If Gore can’t beat this bumbling governor of Texas with his horrific record, what good is he? —Ralph Nader, Oct. 29, 2000
Not much, indeed. Ralph had that much right. Which isn’t the point. The point is, what becomes of the rest of us if, next week, Albert Gore manages to lose to a man who has neither the credentials, knowledge nor values to lead this country?
Forget Ralph Nader. Yes, his positions on some domestic issues are better and more advanced than Gore’s. Yet — though virtually no one covering this election has bothered to point this out — he is entirely inexperienced at any form of government, and has only the sketchiest notions of the foreign policy aspects of the presidency.
And like it or not, there is a whole great wide world out there, much of which wants something from us, rightly or wrongly, and some tiny fraction of which would do us harm. As witness the hole in the side of the USS Cole.
Plus, even Nader concedes he has no chance to win. Yet the ol’ Corvair killer would argue that if a wave of progressive votes for him elects Bush, that’s just what the Democratic Party deserves. There’s something to that; witness the creatures who lead it in this state. But again, even if Mark Brewer and Steve Yokich deserve to be embarrassed one more time — do the rest of us deserve George W. Bush?
Possibly some progressives really believe a Bush Minor presidency would help liberals recapture the Democratic Party, or even result in Nader’s election in 2004. This sort of thinking is not new. Back in the 1930s, the European far left thought it was actually better to let the far right take power than have moderates running the show. Their idea was to sharpen the contrast so much that at the next election the good guys would be swept into power. That never happened; Hitler did.
Not that George W. Bush is a fascist. Nor is he really a nice folksy guy. He’s a spoiled rich kid whose main accomplishment has been to give up being a drunk. He was born on third base, decided he’d hit a triple and now wants to come home to the White House. The question is, are you going to let him? Because it is primarily up to you.
What we have just witnessed is a campaign in which, as no other before it, the media has been an active participant in the dumbing-down of America. Reporters and anchormen beat up on Gore for being too “overbearing” and “know-it-all” in the farces called debates, and talked of how warm and likable his stumblebum opponent was.
Personally, in my few lucid moments, I want to be able to think the president is smarter than me. And I don’t mind all that much his being a bit stuffy. I don’t want to go to the rodeo with him or have him paw my wife. I want to keep my job and have whoever gets the Rose Garden to keep us out of war or other disasters.
The national media, naturally, knows better, and so it has savaged the vice president for exaggerating minor details in anecdotes, and largely given Bush a pass on what, at last, the New York Times noted Sunday is a program “built on a stunning combination of social inequity and flawed economic theory.”
Though you’d never know it, Al Gore has a progressive record in many ways, enough so that the Bushwhackers are even now trying to paint him as an environmental extremist. Plus, the next president will appoint a bunch of Supreme Court justices. We could be living with the consequences of those choices for lifetimes to come.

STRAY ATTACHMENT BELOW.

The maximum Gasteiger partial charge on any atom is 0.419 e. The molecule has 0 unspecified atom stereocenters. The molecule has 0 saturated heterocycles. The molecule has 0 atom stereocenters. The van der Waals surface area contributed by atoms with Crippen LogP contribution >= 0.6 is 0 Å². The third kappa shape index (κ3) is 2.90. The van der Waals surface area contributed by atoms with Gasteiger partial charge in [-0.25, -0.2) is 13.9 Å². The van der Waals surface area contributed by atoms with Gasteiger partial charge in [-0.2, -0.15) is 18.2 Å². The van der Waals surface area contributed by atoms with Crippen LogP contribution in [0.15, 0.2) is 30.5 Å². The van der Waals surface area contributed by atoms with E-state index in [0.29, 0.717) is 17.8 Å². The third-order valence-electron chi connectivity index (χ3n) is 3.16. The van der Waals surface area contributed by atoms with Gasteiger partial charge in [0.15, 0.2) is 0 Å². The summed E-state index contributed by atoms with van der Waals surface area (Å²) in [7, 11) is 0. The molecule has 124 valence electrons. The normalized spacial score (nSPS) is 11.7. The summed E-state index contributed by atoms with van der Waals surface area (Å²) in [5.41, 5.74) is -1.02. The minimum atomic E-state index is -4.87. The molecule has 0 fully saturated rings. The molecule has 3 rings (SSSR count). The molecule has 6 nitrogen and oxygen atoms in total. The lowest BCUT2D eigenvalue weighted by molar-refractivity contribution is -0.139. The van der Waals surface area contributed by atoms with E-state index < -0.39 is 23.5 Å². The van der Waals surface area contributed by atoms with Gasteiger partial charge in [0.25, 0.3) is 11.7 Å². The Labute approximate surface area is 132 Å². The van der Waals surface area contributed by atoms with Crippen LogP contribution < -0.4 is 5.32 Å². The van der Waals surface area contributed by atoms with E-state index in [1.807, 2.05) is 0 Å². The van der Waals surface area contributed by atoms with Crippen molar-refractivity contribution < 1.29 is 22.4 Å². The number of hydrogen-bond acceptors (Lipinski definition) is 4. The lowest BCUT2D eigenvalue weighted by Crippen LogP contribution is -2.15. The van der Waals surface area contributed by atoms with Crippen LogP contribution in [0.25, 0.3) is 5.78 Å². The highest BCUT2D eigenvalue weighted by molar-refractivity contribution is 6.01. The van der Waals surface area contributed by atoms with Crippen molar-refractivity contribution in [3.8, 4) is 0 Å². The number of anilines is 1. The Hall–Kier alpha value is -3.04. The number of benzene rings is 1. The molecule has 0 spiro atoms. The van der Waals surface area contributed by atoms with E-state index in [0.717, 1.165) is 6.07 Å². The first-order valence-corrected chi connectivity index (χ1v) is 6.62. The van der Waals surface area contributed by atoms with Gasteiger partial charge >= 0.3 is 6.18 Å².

Yes, we journalists have certainly lived up to our responsibility to inform the public. Incidentally, there seems to be common agreement that, if Bush wins, Dick Cheney will be the president for foreign policy. Cheney, who had several heart attacks in his 40s, has since gotten fat. Has any media outlet put the energy into trying to determine the true state of Cheney’s health as they did, two years ago, investigating Clinton’s pecker?
The truth is, the choice this year couldn’t be more clear.
Surprisingly good news:Two weeks ago, I believed Debbie Stabenow’s campaign was hopeless. To my amazed joy, I was dead wrong. Down 50 percent-36 percent earlier this month, she has now moved to dead even, with the momentum in her direction.
What happened? The Republicans’ problem is that Spencer Abraham is a goofy-looking far-right-wing clod, smart in a policy geek sort of way, but with the political sense and people skills of a dying woodchuck. Despite spending $15 million in TV advertising attacking her and trying to falsify his own record, it isn’t selling.
This is a critically important race; the pharmaceutical companies and other corporate greedheads have pumped millions of dollars into it to try to keep ol’ Spence afloat. Whether they succeed will send a very important message across this state and nation.
Even more good news: The crack-brained voucher proposal appears dead, perhaps because the voters actually began reading it. Personally, this causes me some minor sacrifice. I had plans to open the Politics & Prejudices Charter School of Pain in the abandoned Free Press building, where for your $3,000 voucher I would keep the kiddies entertained and informed with U.S. government instructional films all day, while my headmistress, the noted artist Niagara, kept them in line with the force of her personality and riding crop.
Such an educational experience would be incomparable. But I have to confess a minor prejudice against the complete destruction of a shared, civil society, which the voucher proposal would go a long way to accomplish. So, naaah.Jack Lessenberry opines weekly for the Metro Times. E-mail firstname.lastname@example.org